Application of a approach based on theoretical analysis made it possible to discriminate between Δn’s occurring in different layers in the evanescent field, assuming a homogeneous Δn in each layer. However, to determine the correct value for Δn, this method requires multiple parameters (e.g. the waveguide core thickness, waveguide RIs, layer thicknesses, wavelengths) to be tuned that is difficult and labour-intensive. Therefore, also a much more pragmatic ratio-based analysis approach is presented to discriminate between Δn’s induced by different substances. Moreover, this approach can be used for different substances inducing a Δn in overlapping layers, which is not always possible with the approach based on theoretical analysis. Information on the absolute amplitude of Δns is lost using the ratio-based approach, however for determining an analyte concentration calibration measurements can be performed which are usually also required using an YI with a single wavelength. 85 nm beads, D-glucose and protein A were discriminated from each other using this ratio-based approach. The working of the ratio-based approach was verified by a blind experiment with different samples containing different concentrations of protein A and beads. We could discriminated Δnbead from Δnprotein, resulting in an expected linear trend of the Δnbead with the applied concentration. So here we discriminate between protein A (≈2 nm large) and 85 nm beads, but this can raise the question what would be the minimal size difference of discriminable substances. It is very difficult to say something general about this as the minimal discriminable size difference depends on a number of parameters such as the amplitude of the signals of the substances and the amplitude of the noise, artefacts and drift of the phase signal. When a certain application is identified, then the sensor should be optimized to determine the limits of the device for the specific application in mind. Size-selective analyte detection can for example be used to discriminate specific analyte binding of larger particles from non-specific binding of smaller particles. Therefore, we believe that with measuring size-selectivity we can strongly improve the performance of our YI sensor and IO interferometric sensors in general. Especially the ratio-based approach is an easy approach to discriminate between different substances causing a Δn.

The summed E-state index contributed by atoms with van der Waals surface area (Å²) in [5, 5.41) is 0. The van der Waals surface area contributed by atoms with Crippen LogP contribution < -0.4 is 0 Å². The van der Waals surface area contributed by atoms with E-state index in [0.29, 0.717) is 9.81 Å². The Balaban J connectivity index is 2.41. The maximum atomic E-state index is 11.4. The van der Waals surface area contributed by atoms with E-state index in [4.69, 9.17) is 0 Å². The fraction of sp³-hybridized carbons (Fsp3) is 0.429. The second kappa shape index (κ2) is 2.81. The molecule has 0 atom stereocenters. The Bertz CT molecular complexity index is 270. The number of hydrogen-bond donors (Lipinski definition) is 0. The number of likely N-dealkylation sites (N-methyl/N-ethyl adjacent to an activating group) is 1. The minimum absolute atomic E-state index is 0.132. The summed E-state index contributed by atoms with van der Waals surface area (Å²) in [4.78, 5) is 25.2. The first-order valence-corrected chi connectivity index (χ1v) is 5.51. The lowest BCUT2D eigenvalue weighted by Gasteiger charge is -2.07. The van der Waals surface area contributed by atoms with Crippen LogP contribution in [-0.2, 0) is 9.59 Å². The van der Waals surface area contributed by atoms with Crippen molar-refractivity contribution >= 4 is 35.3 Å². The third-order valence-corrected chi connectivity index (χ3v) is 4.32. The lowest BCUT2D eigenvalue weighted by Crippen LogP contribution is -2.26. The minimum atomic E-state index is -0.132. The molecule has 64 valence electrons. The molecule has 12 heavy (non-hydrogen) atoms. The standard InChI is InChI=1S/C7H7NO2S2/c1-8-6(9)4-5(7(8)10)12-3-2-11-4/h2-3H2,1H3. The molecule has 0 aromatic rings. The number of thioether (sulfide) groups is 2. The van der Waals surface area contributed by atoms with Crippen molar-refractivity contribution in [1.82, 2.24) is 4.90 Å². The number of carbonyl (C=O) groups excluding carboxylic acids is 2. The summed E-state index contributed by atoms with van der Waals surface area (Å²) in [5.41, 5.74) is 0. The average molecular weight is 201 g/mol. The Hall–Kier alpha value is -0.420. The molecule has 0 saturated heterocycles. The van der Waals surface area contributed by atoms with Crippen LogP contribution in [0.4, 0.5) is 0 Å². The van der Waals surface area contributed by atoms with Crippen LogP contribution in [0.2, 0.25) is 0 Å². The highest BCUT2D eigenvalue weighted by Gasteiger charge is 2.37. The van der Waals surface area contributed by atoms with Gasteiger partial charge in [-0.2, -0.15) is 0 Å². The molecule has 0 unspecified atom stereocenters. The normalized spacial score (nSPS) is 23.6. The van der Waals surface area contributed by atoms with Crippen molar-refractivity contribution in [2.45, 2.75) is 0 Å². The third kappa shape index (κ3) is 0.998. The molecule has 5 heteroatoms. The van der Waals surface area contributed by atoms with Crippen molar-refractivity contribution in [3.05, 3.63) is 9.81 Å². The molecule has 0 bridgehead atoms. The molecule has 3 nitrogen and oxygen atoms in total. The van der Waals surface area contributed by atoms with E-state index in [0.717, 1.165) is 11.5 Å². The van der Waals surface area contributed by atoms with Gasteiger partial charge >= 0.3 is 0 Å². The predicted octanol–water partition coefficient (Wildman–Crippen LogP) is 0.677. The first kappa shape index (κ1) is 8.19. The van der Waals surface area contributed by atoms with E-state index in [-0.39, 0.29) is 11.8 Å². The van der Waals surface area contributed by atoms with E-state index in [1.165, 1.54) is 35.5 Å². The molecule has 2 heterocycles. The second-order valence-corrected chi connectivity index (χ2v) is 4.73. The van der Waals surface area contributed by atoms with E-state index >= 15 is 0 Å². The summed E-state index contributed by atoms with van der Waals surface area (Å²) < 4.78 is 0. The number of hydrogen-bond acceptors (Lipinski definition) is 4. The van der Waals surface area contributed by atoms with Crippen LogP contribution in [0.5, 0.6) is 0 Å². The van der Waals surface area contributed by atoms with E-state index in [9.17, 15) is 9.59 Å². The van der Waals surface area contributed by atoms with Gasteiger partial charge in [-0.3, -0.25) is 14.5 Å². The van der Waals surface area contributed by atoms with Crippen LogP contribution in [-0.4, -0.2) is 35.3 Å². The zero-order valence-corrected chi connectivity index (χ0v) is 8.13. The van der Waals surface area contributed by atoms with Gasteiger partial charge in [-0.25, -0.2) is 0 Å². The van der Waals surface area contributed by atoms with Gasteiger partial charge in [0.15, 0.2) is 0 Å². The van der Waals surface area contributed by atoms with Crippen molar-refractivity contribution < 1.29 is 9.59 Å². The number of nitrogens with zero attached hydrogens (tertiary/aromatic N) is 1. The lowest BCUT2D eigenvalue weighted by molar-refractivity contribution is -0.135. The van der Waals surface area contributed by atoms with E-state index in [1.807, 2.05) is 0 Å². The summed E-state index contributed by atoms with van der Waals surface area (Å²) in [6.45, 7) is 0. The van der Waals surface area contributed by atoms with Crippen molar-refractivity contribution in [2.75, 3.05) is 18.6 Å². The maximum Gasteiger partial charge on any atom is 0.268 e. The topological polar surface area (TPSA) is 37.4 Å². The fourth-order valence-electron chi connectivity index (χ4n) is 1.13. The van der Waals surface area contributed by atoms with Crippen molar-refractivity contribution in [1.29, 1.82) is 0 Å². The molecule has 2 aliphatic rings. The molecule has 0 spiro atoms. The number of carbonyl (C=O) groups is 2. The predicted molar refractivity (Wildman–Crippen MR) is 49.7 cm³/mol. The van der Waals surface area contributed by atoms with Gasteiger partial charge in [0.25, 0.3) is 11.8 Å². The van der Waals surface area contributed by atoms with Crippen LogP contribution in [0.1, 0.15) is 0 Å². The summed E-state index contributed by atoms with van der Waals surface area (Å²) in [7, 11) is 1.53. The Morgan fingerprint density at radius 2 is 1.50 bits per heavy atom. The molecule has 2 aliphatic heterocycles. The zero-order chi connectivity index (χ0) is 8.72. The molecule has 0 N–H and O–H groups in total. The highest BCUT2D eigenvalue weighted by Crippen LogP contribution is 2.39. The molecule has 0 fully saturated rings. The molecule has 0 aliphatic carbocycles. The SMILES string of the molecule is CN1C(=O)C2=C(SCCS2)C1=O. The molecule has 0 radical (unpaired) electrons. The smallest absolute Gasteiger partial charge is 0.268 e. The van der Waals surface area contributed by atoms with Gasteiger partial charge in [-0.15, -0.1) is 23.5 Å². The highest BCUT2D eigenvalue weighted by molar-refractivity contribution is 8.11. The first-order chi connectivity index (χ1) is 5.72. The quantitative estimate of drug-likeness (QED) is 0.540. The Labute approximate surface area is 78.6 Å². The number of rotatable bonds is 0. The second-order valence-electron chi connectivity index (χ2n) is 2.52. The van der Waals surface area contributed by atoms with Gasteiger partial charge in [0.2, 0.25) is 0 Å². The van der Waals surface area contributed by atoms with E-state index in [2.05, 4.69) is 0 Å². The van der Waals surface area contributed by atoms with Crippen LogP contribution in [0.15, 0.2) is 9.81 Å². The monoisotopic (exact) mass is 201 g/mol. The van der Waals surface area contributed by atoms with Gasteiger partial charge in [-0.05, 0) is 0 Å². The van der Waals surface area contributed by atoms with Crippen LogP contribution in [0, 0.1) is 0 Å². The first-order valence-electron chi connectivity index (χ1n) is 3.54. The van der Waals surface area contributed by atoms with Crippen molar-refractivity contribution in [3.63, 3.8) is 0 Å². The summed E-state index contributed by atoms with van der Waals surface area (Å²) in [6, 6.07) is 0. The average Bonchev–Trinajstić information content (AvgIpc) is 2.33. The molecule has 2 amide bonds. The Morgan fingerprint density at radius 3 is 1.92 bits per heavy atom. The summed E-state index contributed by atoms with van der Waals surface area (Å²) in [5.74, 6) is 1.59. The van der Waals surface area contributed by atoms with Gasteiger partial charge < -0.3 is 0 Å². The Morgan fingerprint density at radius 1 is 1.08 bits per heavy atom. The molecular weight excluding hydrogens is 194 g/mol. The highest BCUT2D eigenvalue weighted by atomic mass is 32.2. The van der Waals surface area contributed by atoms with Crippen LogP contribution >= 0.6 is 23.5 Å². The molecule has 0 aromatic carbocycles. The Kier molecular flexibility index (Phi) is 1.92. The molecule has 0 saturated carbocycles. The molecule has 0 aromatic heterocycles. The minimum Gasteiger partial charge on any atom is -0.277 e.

Appendix A Experimental details

In this section we describe the experimental details of the setup which was used for the measurements presented in the main text and in the rest of the appendices.

A.1 Sample transportation

Samples are degassed by a 4-channel Degassi Classic degasser and transported to the sensor surface by a 4-channel Ismatec® Reglo Digital Peristaltic Pump with a flow rate of 100 μl/min towards the sensing windows of the waveguide structure. On top of these sensing windows a 100 μm high fluid cuvette is placed to transport the sample to the sensor with a laminar flow, which means that in the evanescent field that is used for detection the velocity is nearly zero and transport of the different substances is determined by diffusion.

A.2 Hardware

Measurements are performed in a 4-channel single-mode ridge waveguide YI sensor. The waveguide consists three layers: a PECVD SiO2 layer covering a LPCVD Si3N4 70 nm thick core on top of a thermal SiO2 substrate. A sensing window with a length l of 4 mm is created by etching away the PECVD SiO2 cover. Measurements are done with one single waveguide structure (chip) which is cleaned after each measurement (see Appendix G). The wavelengths 457, 561 (only used when discriminating between three substances) and 660 nm are chosen such that only zero order TE modes (in height) fit into the waveguide and such that wavelengths are well spread, which is required to achieve a good precision [15]. The different light sources are coupled into a single mode polarization maintaining (SMPM) fiber which can be positioned with respect to the waveguide using an xyz-stage to be able to quickly and sufficiently couple all wavelengths into the waveguide. The fiber tip is strengthened with a glass ferule which is positioned against the waveguide with a matching index gel in between them to prevent reflections at the interfaces which resulted in a oscillations of the phase signal. Figure 3 shows a schematic overview of the hardware of the setup.